Middle Passages: Gendered Diasporas
Queering History, Queering Africa

The presence of lesbian practices in Africa has been hotly contested for centuries, largely due to imported colonial values and ambiguity as to what constitutes gender bending and homosexuality. Incidents of female same-sex relationships in traditional African cultures, however, are noted in numerous historical, critical, and theoretical texts, and the case study of Queen Njinga illustrates historical grounding for the ‘queering’ of gender and sexuality in Africa.

Njinga Mbande was born in 1582 to the rulers of the Mbundu people in what is now Angola. She rose to power over the Ndongo kingdom in 1624, when Portuguese colonial pressure was imminent, and led a four decade military resistance effort against Portuguese dominion. Understandings of her sexual identity are dubious, as different accounts and interpretations of her life point to a heterosexual marriage, to female wives, and to a harem of males that Njinga had dress as women. Whether or not Njinga was a “female-husband,” she doubtless transgressed gender binaries in ruling her people, answering only to “King,” leading her troops into battle, and dressing in both men’s and women’s clothing. Her ability to perform a ‘queer’ identity can be attributed in part to her royal status and the economic, social, and symbolic prestige of ruling power.

Female-husbandry is not relegated solely to the pre-colonial period or Queen Njinga’s time, as anthropologists Robin Morgan and Saskia Wieringa have identified same-sex relationships among women in more than forty contemporary African cultures (2005). This practice has prevailed throughout ancient and contemporary Africa, but understanding the contemporary resistance to it requires an understanding of the religious repercussions of colonization.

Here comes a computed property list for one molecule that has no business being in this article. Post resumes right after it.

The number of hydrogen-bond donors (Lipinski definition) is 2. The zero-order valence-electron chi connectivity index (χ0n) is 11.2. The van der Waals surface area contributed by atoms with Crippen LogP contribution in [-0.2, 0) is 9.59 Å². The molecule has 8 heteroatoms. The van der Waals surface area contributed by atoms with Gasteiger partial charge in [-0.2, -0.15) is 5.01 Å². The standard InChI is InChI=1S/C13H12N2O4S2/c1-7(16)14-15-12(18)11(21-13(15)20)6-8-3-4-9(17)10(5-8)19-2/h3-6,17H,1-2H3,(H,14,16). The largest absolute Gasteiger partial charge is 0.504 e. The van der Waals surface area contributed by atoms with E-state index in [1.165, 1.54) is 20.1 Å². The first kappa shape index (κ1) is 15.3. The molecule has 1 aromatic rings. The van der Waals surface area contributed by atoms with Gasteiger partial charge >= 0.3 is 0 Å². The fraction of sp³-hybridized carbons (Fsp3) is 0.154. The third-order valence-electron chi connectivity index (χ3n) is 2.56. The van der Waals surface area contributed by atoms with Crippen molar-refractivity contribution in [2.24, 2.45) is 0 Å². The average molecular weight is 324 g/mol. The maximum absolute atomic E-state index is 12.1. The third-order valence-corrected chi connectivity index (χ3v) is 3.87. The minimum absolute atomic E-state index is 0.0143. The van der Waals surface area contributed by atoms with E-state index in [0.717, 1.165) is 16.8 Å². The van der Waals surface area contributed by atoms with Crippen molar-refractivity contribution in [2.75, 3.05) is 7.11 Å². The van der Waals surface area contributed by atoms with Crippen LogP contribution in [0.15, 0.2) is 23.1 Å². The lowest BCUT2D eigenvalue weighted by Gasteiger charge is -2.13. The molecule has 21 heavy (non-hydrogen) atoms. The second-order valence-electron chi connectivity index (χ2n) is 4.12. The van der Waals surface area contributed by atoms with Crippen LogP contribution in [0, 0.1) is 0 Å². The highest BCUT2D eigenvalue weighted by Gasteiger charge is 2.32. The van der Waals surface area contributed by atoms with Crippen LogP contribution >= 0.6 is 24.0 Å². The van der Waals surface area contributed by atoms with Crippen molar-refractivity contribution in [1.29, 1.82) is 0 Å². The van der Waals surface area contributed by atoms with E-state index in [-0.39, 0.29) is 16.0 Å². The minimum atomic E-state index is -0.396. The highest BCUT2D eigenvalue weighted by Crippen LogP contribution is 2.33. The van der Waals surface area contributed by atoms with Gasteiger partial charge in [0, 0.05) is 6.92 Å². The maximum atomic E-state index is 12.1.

The influence of Western colonialism initially conceptualized Africans as having a primitive, bestial sexuality in order to exploit Africans as breeders of slave labor; in fact, observations of same-sex pairings in various African cultures were considered by the colonizers to be further proof of African inferiority. As imperialist exploitation spread, imported Christian dogma demonized queerness in African cultures and concretized Western philosophy so efficiently that the myth of heterosexuality, rooted in a racialized and sexualized perspective of Africa, became unquestioned. Belief in the myth of heterosexuality further led to the belief that homosexuality is purely a Western phenomenon, introduced to Africa through the repercussions of Western imperialism (Morgan and Wieringa 2005). In truth, homophobia, not homosexuality, was the Western import through missionary and colonial exploitation.

Religion – more specifically, religious colonization – serves as a commonality between the lives of contemporary female-husbands and Queen Njinga. Njinga converted to Christianity initially as a political maneuver to establish rapport with the Portuguese, but soon renounced Christianity when she took her sovereign seat (Fraser 1989). Christianity would have restricted Njinga to Western notions of gender norms and female sexuality, all of which she challenged – or ‘queered’ – with her transgender presentation and ambiguous sexual identity. However, Njinga embraced Christianity in her later life; in this way, we can consider Queen Njinga’s life a map of colonial repercussions: with her life came a gradual acceptance of Christianity, and with her death came the erosion of Ndongo resistance to Portuguese colonization.